District of Columbia Mayor Muriel Bowser and Metro General Manager and Chief Executive Officer Randy Clarke announced a new partnership between the Metro Transit Police Department (MTPD) and the DC Metropolitan Police Department (MPD) to enhance public safety and security on the transit system. The partnership will increase police presence and MPD will be the first partner.
“We know that residents and visitors want to see a strong police presence in our community, and that’s what this partnership will allow us to provide,” said Mayor Bowser. “When police are in the community, people feel safer and our officers can respond faster. Hundreds of thousands of people use Metro every day to move around DC, and now, they can expect to see more MPD officers out during their commutes.”
Beginning next week and continuing through June, MTPD officers will partner on patrols at stations and transit centers with police officers working on assignment from MPD, beginning with five stations within Washington, DC.
“We appreciate Mayor Bowser’s leadership as our police departments work collaboratively to make our community safer,” said Metro General Manager and CEO Clarke. “This partnership will allow transit police to ride more buses and trains.”
“In recent months MTPD has increased patrols 30 percent at the busiest times, hired crisis intervention specialists, and bolstered our camera network to better fight crime, and this new partnership will further enhance our ability to keep customers safe,” said Metro Transit Police Chief Michael Anzallo. “This collaborative approach will allow us to better protect the community and increase our visibility on trains and buses, and we look forward to working alongside MPD and other local law enforcement partners.”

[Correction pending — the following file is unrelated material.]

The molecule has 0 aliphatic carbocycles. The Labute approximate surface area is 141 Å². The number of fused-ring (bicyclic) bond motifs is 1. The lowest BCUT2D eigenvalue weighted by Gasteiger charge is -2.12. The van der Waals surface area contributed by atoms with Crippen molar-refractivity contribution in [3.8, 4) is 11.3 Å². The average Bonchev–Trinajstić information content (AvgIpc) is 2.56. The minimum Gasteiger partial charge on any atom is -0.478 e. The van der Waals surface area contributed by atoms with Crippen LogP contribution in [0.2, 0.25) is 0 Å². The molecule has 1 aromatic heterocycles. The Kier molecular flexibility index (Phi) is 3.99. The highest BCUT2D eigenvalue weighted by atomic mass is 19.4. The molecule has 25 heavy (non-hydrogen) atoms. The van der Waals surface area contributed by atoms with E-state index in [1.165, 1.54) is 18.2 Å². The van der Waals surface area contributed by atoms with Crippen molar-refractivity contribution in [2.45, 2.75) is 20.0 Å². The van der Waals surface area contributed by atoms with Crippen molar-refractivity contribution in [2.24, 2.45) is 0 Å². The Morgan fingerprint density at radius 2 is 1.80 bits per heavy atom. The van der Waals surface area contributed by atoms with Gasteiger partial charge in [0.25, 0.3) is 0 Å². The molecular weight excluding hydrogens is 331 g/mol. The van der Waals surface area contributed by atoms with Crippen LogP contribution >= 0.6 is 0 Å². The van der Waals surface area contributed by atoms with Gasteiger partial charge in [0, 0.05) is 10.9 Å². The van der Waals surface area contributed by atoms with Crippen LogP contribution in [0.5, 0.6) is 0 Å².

“The safety of our community, whether on the street or in our transportation system, is priority for MPD,” said Chief Robert J. Contee, III of the Metropolitan Police Department. “We know that healthy law enforcement partnerships within the District are an effective tool for public safety. This partnership between MTPD and MPD will allow us to work better together and ensure the safety of the residents and visitors in the District.”
Two officers per station will conduct joint patrols to increase police visibility and response time, especially during rush hours. The first patrols, based on crime data, will be deployed at Metro Center, Gallery Place, Georgia Ave-Petworth, Congress Heights, and Union Station. Metro will fund the extra patrols and expects to finalize agreements with additional police departments in other jurisdictions served by Metro, which will increase patrols at rail stations and on bus routes throughout the system by as much as 60 percent.
In addition to increased safety measures, Metro continues to “Work Differently” through proactive community engagement initiatives.
MTPD expanded its “problem solving police strategy” by hiring crisis intervention specialists who are trained to address mental health crisis and increasing officers’ presence on Metrobus and Metrorail under Operation “Helping Hands.” The model focuses on addressing the root cause of an issue and providing ways to address it. Police visibility, enforcement activities and enhanced community relations programs are crime-reduction strategies to make Metro safer.
Earlier this year, MTPD also equipped officers and crisis intervention specialists with Naloxone (Narcan) to aid in the prevention of opioid overdoses. And, last year, MTPD implemented several initiatives to reduce crime in the Metro system including the Metro fare evasion warning campaign.
Read more at the Washington Metropolitan Area Transit Authority